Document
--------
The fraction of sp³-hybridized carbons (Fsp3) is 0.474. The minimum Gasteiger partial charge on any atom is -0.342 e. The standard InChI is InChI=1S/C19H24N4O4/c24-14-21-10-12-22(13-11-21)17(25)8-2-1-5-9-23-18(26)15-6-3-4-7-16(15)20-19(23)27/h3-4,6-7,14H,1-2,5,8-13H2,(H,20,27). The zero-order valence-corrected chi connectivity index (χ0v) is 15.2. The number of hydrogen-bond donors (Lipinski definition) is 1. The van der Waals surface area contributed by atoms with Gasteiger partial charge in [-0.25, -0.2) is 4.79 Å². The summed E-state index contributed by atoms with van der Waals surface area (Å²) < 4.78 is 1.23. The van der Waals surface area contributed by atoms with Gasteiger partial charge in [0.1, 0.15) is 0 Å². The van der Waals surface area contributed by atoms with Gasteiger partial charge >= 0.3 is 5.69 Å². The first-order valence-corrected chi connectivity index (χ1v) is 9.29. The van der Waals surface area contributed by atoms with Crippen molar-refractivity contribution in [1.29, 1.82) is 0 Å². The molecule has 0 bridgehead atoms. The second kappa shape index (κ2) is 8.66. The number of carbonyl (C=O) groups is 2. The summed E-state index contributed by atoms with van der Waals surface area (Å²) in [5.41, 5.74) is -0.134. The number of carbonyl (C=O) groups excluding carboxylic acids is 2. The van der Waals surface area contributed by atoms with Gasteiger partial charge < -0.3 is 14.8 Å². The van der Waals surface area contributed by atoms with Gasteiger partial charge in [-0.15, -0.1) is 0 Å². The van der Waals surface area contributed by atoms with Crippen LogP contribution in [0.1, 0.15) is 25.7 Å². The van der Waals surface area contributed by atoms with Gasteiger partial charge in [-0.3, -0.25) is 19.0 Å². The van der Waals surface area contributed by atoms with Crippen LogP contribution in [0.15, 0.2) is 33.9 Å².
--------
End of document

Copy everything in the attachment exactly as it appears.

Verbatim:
The fraction of sp³-hybridized carbons (Fsp3) is 0.474. The minimum Gasteiger partial charge on any atom is -0.342 e. The standard InChI is InChI=1S/C19H24N4O4/c24-14-21-10-12-22(13-11-21)17(25)8-2-1-5-9-23-18(26)15-6-3-4-7-16(15)20-19(23)27/h3-4,6-7,14H,1-2,5,8-13H2,(H,20,27). The zero-order valence-corrected chi connectivity index (χ0v) is 15.2. The number of hydrogen-bond donors (Lipinski definition) is 1. The van der Waals surface area contributed by atoms with Gasteiger partial charge in [-0.25, -0.2) is 4.79 Å². The summed E-state index contributed by atoms with van der Waals surface area (Å²) < 4.78 is 1.23. The van der Waals surface area contributed by atoms with Gasteiger partial charge in [0.1, 0.15) is 0 Å². The van der Waals surface area contributed by atoms with Gasteiger partial charge >= 0.3 is 5.69 Å². The first-order valence-corrected chi connectivity index (χ1v) is 9.29. The van der Waals surface area contributed by atoms with Crippen molar-refractivity contribution in [1.29, 1.82) is 0 Å². The molecule has 0 bridgehead atoms. The second kappa shape index (κ2) is 8.66. The number of carbonyl (C=O) groups is 2. The summed E-state index contributed by atoms with van der Waals surface area (Å²) in [5.41, 5.74) is -0.134. The number of carbonyl (C=O) groups excluding carboxylic acids is 2. The van der Waals surface area contributed by atoms with Gasteiger partial charge < -0.3 is 14.8 Å². The van der Waals surface area contributed by atoms with Gasteiger partial charge in [-0.15, -0.1) is 0 Å². The van der Waals surface area contributed by atoms with Crippen LogP contribution in [0.1, 0.15) is 25.7 Å². The van der Waals surface area contributed by atoms with Gasteiger partial charge in [-0.3, -0.25) is 19.0 Å². The van der Waals surface area contributed by atoms with Crippen LogP contribution in [0.15, 0.2) is 33.9 Å².